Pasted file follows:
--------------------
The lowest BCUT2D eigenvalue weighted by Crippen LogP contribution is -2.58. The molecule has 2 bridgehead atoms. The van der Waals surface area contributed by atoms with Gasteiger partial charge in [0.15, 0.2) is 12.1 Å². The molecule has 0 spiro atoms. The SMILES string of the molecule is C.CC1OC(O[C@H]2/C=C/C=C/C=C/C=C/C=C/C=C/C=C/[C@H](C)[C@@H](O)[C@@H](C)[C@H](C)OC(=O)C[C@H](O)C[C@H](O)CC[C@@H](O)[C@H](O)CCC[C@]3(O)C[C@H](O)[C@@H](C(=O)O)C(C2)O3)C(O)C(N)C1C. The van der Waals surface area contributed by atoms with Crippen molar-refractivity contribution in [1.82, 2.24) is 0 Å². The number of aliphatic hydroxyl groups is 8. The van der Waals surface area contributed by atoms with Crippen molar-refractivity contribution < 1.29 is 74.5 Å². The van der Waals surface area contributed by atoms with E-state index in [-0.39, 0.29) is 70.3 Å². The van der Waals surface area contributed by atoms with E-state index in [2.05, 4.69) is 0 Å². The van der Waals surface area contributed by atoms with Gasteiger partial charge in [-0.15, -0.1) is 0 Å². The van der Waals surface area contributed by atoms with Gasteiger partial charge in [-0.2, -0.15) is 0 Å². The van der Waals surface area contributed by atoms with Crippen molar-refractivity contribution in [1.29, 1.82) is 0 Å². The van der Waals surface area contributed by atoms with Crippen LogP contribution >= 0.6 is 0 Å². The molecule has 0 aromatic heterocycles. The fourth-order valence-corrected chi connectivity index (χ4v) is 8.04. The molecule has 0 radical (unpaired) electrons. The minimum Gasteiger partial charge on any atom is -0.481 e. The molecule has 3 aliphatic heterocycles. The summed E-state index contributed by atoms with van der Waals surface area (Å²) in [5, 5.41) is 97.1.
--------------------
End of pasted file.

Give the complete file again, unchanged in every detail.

The lowest BCUT2D eigenvalue weighted by Crippen LogP contribution is -2.58. The molecule has 2 bridgehead atoms. The van der Waals surface area contributed by atoms with Gasteiger partial charge in [0.15, 0.2) is 12.1 Å². The molecule has 0 spiro atoms. The SMILES string of the molecule is C.CC1OC(O[C@H]2/C=C/C=C/C=C/C=C/C=C/C=C/C=C/[C@H](C)[C@@H](O)[C@@H](C)[C@H](C)OC(=O)C[C@H](O)C[C@H](O)CC[C@@H](O)[C@H](O)CCC[C@]3(O)C[C@H](O)[C@@H](C(=O)O)C(C2)O3)C(O)C(N)C1C. The van der Waals surface area contributed by atoms with Crippen molar-refractivity contribution in [1.82, 2.24) is 0 Å². The number of aliphatic hydroxyl groups is 8. The van der Waals surface area contributed by atoms with Crippen molar-refractivity contribution < 1.29 is 74.5 Å². The van der Waals surface area contributed by atoms with E-state index in [-0.39, 0.29) is 70.3 Å². The van der Waals surface area contributed by atoms with E-state index in [2.05, 4.69) is 0 Å². The van der Waals surface area contributed by atoms with Gasteiger partial charge in [-0.15, -0.1) is 0 Å². The van der Waals surface area contributed by atoms with Gasteiger partial charge in [-0.2, -0.15) is 0 Å². The van der Waals surface area contributed by atoms with Crippen molar-refractivity contribution in [1.29, 1.82) is 0 Å². The van der Waals surface area contributed by atoms with Crippen LogP contribution >= 0.6 is 0 Å². The molecule has 0 aromatic heterocycles. The fourth-order valence-corrected chi connectivity index (χ4v) is 8.04. The molecule has 0 radical (unpaired) electrons. The minimum Gasteiger partial charge on any atom is -0.481 e. The molecule has 3 aliphatic heterocycles. The summed E-state index contributed by atoms with van der Waals surface area (Å²) in [5, 5.41) is 97.1.